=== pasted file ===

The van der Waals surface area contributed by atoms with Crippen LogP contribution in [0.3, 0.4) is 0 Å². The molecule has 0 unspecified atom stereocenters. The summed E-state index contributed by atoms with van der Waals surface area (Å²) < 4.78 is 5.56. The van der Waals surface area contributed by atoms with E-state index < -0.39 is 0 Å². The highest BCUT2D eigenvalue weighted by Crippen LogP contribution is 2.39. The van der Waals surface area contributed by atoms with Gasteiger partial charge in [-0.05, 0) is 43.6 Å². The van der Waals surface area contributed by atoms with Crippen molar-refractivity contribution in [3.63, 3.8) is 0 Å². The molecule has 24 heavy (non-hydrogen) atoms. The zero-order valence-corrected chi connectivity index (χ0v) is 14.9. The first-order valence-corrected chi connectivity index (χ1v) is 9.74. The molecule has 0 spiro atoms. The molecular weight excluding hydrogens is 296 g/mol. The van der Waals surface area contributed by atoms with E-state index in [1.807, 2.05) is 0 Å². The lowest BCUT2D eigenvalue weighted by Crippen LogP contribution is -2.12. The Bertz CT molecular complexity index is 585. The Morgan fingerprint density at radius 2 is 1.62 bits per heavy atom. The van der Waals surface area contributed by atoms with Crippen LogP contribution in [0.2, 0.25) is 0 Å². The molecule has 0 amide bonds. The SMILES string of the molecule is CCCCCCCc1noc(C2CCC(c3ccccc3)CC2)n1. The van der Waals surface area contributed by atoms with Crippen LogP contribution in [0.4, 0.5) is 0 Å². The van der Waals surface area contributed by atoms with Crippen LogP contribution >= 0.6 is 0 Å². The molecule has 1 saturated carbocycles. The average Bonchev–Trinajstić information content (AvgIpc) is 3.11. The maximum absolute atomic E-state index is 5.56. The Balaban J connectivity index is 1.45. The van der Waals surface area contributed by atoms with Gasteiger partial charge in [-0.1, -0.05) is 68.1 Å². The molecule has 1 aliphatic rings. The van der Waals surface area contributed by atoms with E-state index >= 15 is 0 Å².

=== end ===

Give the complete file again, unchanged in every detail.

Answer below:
The van der Waals surface area contributed by atoms with Crippen LogP contribution in [0.3, 0.4) is 0 Å². The molecule has 0 unspecified atom stereocenters. The summed E-state index contributed by atoms with van der Waals surface area (Å²) < 4.78 is 5.56. The van der Waals surface area contributed by atoms with E-state index < -0.39 is 0 Å². The highest BCUT2D eigenvalue weighted by Crippen LogP contribution is 2.39. The van der Waals surface area contributed by atoms with Gasteiger partial charge in [-0.05, 0) is 43.6 Å². The van der Waals surface area contributed by atoms with Crippen molar-refractivity contribution in [3.63, 3.8) is 0 Å². The molecule has 24 heavy (non-hydrogen) atoms. The zero-order valence-corrected chi connectivity index (χ0v) is 14.9. The first-order valence-corrected chi connectivity index (χ1v) is 9.74. The molecule has 0 spiro atoms. The molecular weight excluding hydrogens is 296 g/mol. The van der Waals surface area contributed by atoms with E-state index in [1.807, 2.05) is 0 Å². The lowest BCUT2D eigenvalue weighted by Crippen LogP contribution is -2.12. The Bertz CT molecular complexity index is 585. The Morgan fingerprint density at radius 2 is 1.62 bits per heavy atom. The van der Waals surface area contributed by atoms with Crippen LogP contribution in [0.2, 0.25) is 0 Å². The molecule has 0 amide bonds. The SMILES string of the molecule is CCCCCCCc1noc(C2CCC(c3ccccc3)CC2)n1. The van der Waals surface area contributed by atoms with Crippen LogP contribution in [0.4, 0.5) is 0 Å². The van der Waals surface area contributed by atoms with Crippen LogP contribution >= 0.6 is 0 Å². The molecule has 1 saturated carbocycles. The average Bonchev–Trinajstić information content (AvgIpc) is 3.11. The maximum absolute atomic E-state index is 5.56. The Balaban J connectivity index is 1.45. The van der Waals surface area contributed by atoms with Gasteiger partial charge in [-0.1, -0.05) is 68.1 Å². The molecule has 1 aliphatic rings. The van der Waals surface area contributed by atoms with E-state index >= 15 is 0 Å².